The music starts, and almost everyone is clapping. But one boy motions to me with a look of concern, and I peer over his shoulder to see a younger boy clinging to him and crying. It’s clear this little guy is sick. I walk over and sit down and glance up at him. I must look intimidating because he clings to the older boy even more and looks away from me. I get up and leave, going into the back room. My bag always has some small piece of food or candy. I come back with two lifesaver mints. I pop one into my mouth just to show it is safe, and I offer him the other. He solemnly puts it in his mouth and stares at me. I hold out my hand and he takes it. The music is still jamming in the background, but it’s not front and center for us like for the rest of the room. I sit down and he snuggles into my lap. Three children hold out their hands, having seen him put his candy in his mouth. No one knows French, but I say, “C’est tout,” and hold out my empty hands. They get the message.

My little guy is coughing and pretty snotty. I realize I’m not the only one getting sinus headaches from the sandy haze that has settled over Niamey, now that the rains are gone. I look around and hear other kids coughing and sneezing. I am taking Benadryl and ibuprofen regularly; nobody here has that option. I woke up thinking about me and how much my head hurt. Then, I took some pills and moved on with my day. This little guy is miserable and sick until he is better.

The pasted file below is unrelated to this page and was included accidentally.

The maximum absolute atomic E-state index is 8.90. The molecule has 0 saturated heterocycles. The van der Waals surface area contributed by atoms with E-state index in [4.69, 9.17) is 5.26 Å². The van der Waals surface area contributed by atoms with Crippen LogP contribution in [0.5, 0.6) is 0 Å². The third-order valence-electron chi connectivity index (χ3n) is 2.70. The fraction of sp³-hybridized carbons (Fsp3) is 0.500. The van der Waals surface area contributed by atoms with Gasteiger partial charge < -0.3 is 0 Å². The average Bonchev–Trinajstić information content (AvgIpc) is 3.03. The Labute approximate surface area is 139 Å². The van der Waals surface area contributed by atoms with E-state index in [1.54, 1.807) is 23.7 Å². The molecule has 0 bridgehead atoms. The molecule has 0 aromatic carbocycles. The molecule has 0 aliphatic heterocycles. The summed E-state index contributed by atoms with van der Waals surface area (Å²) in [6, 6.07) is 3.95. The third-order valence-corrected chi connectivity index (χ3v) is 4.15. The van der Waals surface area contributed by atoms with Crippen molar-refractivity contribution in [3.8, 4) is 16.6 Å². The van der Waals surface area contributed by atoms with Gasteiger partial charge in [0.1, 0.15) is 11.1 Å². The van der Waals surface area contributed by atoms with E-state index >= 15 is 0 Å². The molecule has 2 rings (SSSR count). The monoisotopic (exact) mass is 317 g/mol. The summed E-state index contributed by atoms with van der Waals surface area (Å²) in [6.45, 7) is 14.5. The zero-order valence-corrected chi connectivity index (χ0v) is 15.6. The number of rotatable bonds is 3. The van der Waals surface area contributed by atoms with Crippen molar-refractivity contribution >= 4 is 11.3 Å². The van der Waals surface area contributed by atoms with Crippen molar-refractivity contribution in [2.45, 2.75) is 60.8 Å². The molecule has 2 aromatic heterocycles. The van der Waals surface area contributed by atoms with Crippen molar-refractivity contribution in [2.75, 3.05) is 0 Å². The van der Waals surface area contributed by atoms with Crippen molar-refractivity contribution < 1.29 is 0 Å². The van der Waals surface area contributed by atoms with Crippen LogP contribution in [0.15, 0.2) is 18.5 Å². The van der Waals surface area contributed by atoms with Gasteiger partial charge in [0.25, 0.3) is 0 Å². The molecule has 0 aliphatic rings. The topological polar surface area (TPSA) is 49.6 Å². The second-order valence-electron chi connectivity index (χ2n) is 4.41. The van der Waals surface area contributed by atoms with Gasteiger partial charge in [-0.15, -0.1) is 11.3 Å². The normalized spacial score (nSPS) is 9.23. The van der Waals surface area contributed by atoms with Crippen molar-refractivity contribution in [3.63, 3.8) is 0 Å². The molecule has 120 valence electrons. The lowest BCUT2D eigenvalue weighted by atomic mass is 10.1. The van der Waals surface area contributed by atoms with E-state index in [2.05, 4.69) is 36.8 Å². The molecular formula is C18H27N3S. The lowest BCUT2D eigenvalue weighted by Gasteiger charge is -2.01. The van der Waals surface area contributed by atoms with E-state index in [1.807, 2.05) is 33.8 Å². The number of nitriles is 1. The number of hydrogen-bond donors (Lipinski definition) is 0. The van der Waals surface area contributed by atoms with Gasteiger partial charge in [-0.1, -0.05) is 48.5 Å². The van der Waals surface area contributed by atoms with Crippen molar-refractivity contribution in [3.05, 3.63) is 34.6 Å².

After the music, there is a story in Zarma.  After the story, one of the Sahel students gets to teach a game. He has chosen “Duck, duck, goose.” It’s a pretty easy game to teach. We have 6 good translators, so no problem there. But, having 144 kids watch 6 kids play a game is painful. The anticipation and disappointment on their faces as kids get chosen to play and they must sit back patiently and watch is very anticlimactic. They just want to play! Finally, I go to one of the leaders and say we need to get five rounds going at a time. She kindly agrees, though she thinks it will be a madhouse. But, it works! Four teams of two adults snag six kids each and now there is duck, duck, goosing like crazy all over the balcony. A local man is watching my group. One of my kids tries to take a short cut and he rebukes him in Zarma. I thank him in French. Who knew this 60+ year old man would learn and enforce the rules of “duck, duck goose” for this crazy American woman?! He never looked at me, but nodded his “you’re welcome” and stared at the kids. Communication really can happen in the most unexpected ways. I am getting used to men not looking at me when they speak to me – and, I hope they aren’t too offended that I forget to not look at them when I speak to them.